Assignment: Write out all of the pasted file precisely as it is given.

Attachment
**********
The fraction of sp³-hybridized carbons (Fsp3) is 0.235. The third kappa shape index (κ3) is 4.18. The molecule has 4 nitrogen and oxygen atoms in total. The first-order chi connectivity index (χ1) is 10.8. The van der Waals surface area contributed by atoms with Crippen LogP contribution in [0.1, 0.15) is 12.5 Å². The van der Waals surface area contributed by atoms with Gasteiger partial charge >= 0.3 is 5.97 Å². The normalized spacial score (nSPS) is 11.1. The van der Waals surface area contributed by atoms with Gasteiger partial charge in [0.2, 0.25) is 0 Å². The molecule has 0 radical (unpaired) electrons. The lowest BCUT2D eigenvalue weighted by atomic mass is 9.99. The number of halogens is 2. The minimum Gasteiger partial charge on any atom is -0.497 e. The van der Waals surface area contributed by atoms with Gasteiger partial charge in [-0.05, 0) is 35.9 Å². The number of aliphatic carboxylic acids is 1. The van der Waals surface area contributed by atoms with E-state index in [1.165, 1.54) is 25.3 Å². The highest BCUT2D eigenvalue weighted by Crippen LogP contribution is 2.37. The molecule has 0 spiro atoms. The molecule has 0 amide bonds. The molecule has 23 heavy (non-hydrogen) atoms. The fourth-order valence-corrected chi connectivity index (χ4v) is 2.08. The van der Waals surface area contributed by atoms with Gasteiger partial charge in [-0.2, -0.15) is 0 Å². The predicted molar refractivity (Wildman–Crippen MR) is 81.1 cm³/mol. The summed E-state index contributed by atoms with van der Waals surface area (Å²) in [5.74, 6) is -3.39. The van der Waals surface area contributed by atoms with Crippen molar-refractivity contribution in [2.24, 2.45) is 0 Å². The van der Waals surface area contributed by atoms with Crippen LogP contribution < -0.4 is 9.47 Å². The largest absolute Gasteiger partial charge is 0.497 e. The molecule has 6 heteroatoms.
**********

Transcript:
The fraction of sp³-hybridized carbons (Fsp3) is 0.235. The third kappa shape index (κ3) is 4.18. The molecule has 4 nitrogen and oxygen atoms in total. The first-order chi connectivity index (χ1) is 10.8. The van der Waals surface area contributed by atoms with Crippen LogP contribution in [0.1, 0.15) is 12.5 Å². The van der Waals surface area contributed by atoms with Gasteiger partial charge >= 0.3 is 5.97 Å². The normalized spacial score (nSPS) is 11.1. The van der Waals surface area contributed by atoms with Gasteiger partial charge in [0.2, 0.25) is 0 Å². The molecule has 0 radical (unpaired) electrons. The lowest BCUT2D eigenvalue weighted by atomic mass is 9.99. The number of halogens is 2. The minimum Gasteiger partial charge on any atom is -0.497 e. The van der Waals surface area contributed by atoms with Gasteiger partial charge in [-0.05, 0) is 35.9 Å². The number of aliphatic carboxylic acids is 1. The van der Waals surface area contributed by atoms with E-state index in [1.165, 1.54) is 25.3 Å². The highest BCUT2D eigenvalue weighted by Crippen LogP contribution is 2.37. The molecule has 0 spiro atoms. The molecule has 0 amide bonds. The molecule has 23 heavy (non-hydrogen) atoms. The fourth-order valence-corrected chi connectivity index (χ4v) is 2.08. The van der Waals surface area contributed by atoms with Gasteiger partial charge in [-0.2, -0.15) is 0 Å². The predicted molar refractivity (Wildman–Crippen MR) is 81.1 cm³/mol. The summed E-state index contributed by atoms with van der Waals surface area (Å²) in [5.74, 6) is -3.39. The van der Waals surface area contributed by atoms with Crippen molar-refractivity contribution in [2.24, 2.45) is 0 Å². The van der Waals surface area contributed by atoms with Crippen LogP contribution < -0.4 is 9.47 Å². The largest absolute Gasteiger partial charge is 0.497 e. The molecule has 6 heteroatoms.